Urge Congress And National Marine Fisheries Service To Help Marine Mammals In Captivity

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Originally Posted: 5 Jun 2010

Urge Congress And National Marine Fisheries Service To Help Marine Mammals In Captivity

FROM In Defense of Animals (IDA)

June 10 is the deadline for public comments to the National Marine Fisheries Service regarding revisions of the Marine Mammal Protection Act (MMPA) regulations. Please take part in this historic opportunity to help end the suffering of marine mammals in captivity.

CONTACT

Sign an online petition

And/Or make direct contact:

How to find and contact your U.S. Representative

P. Michael Payne
Chief, Permits Division
NOAA Fisheries Service
Partnerships & Communications
1315 East West Highway
Silver Spring, MD 20910
email

INFORMATION / TALKING POINTS

he public comment period is timely considering the recent death of a trainer at SeaWorld Orlando and the Academy Award victory for The Cove, a documentary exposing dolphin massacres and the connection with captive public displays.

NMFS must create and enforce stricter regulations and oversight of facilities to protect marine mammals held for public display. Killer whales (Orcas) and other cetaceans (dolphins, whales, porpoises) should not be held in captivity unless they are sick or injured and need rehabilitation before their release back to the wild. For those animals unable to survive without human intervention, they should be kept in coastal, spacious natural water sea-pens, preferably in the region of the world they were found.

It is wrong for ‘abusement’ parks such as SeaWorld, the Miami Seaquarium, Six Flags Discovery Kingdom and other commercial aquaria to confine highly intelligent, complex marine species in tiny, concrete, barren, shallow chlorinated swimming pools for life, under the guise of “education.” In permit applications, to comply with federal law, the parks deceptively emphasize “conservation” and “education” in order to receive a permit. With no federal oversight for these “education” programs, they have been regulating themselves for the past 16 years. Selling entertainment, souvenirs and snacks are their primary goals.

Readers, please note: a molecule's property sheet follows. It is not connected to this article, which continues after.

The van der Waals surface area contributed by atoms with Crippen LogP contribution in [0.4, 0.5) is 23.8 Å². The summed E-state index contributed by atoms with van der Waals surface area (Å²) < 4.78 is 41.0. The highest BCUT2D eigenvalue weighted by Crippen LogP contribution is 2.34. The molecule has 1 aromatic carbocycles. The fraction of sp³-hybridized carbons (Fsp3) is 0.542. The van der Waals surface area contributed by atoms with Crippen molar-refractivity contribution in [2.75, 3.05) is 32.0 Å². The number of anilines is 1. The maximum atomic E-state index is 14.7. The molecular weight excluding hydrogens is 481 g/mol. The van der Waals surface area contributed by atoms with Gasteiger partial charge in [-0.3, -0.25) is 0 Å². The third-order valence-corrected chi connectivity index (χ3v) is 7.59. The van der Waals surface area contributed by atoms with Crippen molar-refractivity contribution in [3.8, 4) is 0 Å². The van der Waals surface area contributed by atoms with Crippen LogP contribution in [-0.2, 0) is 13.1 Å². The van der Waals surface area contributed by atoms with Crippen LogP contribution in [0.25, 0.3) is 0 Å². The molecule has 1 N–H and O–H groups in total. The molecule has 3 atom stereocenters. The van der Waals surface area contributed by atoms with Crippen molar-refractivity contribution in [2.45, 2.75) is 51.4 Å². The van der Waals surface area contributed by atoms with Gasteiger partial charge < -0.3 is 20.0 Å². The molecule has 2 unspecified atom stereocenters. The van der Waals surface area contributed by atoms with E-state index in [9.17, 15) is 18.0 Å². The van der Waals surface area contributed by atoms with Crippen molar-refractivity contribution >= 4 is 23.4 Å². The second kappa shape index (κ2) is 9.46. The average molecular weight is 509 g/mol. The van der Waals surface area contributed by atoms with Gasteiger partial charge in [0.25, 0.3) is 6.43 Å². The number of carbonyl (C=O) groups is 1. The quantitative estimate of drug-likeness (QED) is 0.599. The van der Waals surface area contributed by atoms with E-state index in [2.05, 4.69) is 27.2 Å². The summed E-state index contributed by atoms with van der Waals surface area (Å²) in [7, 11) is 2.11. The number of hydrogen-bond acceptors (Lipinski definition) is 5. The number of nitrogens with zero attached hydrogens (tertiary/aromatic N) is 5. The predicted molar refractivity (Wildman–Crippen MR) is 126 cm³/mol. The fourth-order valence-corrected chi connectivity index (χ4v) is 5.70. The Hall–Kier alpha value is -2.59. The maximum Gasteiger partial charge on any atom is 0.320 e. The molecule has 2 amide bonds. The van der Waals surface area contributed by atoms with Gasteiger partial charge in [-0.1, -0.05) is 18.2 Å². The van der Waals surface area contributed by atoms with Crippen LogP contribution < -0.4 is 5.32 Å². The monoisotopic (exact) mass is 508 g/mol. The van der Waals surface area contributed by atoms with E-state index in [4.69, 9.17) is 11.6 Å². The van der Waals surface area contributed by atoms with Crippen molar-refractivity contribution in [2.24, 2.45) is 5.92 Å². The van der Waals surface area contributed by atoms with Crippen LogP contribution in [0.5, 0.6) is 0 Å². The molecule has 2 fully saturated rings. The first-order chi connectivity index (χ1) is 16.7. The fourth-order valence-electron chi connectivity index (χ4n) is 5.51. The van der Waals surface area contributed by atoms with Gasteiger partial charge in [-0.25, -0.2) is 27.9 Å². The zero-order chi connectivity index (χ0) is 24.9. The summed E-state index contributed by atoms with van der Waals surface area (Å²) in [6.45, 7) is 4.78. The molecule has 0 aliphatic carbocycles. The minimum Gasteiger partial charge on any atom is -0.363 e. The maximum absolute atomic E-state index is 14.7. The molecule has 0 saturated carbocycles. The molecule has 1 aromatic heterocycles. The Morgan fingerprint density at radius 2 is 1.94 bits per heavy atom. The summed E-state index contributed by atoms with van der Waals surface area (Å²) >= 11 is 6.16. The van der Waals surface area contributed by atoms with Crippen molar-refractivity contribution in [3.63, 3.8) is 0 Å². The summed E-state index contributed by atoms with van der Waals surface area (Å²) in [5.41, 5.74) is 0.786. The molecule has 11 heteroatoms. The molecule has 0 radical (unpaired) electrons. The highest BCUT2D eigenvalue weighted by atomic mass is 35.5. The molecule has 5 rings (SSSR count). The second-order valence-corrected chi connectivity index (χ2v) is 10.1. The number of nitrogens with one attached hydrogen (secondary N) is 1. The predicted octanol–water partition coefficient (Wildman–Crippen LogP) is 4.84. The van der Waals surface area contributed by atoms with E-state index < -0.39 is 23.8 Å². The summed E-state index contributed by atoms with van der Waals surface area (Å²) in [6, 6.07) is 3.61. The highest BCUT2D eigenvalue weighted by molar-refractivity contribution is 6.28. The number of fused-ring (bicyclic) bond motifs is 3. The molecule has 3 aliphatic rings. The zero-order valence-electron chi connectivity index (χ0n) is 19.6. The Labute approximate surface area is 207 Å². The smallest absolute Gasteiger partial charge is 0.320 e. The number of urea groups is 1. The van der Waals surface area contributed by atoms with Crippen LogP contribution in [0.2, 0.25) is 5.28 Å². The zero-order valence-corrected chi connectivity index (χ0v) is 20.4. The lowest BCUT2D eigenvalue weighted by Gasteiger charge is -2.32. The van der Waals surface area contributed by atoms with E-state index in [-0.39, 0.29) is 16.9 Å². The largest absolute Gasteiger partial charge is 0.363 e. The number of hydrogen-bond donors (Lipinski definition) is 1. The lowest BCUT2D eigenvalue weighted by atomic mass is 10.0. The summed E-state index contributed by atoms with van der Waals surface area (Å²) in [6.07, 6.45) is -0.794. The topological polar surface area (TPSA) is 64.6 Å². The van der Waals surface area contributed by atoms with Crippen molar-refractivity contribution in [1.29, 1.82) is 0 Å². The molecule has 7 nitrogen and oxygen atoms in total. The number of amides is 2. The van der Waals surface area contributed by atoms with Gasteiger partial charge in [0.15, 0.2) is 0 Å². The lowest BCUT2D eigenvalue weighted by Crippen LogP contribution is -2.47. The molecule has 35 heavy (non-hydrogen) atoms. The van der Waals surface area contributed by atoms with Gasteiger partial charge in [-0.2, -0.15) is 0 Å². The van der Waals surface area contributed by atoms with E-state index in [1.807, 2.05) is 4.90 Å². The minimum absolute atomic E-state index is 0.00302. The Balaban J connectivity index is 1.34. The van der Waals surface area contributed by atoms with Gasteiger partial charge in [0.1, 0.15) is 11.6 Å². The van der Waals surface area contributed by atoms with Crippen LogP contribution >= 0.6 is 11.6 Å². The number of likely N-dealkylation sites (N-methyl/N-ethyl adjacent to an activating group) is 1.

Marine mammals suffer terribly in captivity and usually die decades before their wild counterparts. Cetaceans and pinnipeds (seals, sea lions and walrus) should not be forced to perform demeaning, circus-style tricks for food, screaming crowds and blaring music.

Captive dolphins frequently go blind, routinely endure ulcers, and suffer from skin problems caused by heavily chlorinated water. They can die from severe psychological stress, diseases exacerbated by stress, and self-inflicted injuries or those caused by accidents or confrontations with other confined animals. They are gentle creatures who use echolocation to communicate and source food. But in captivity their sound waves now bounce off the concrete walls. It is enough to drive such gentle animals insane. Hugo, a killer whale (Orca) captured from the wild and held at the Miami Seaquarium, died of a brain aneurism after repeatedly ramming his head into the windows and walls of his extremely small tank.

We urge the U.S. Congress to elevate our conservation education standards by phasing out these ‘abusement’ marine parks like the United Kingdom, which no longer has marine parks. Until then, NMFS must create stricter regulations and oversight for facilities with public display permits and prohibit any further captive breeding or captures of marine mammals from the wild.


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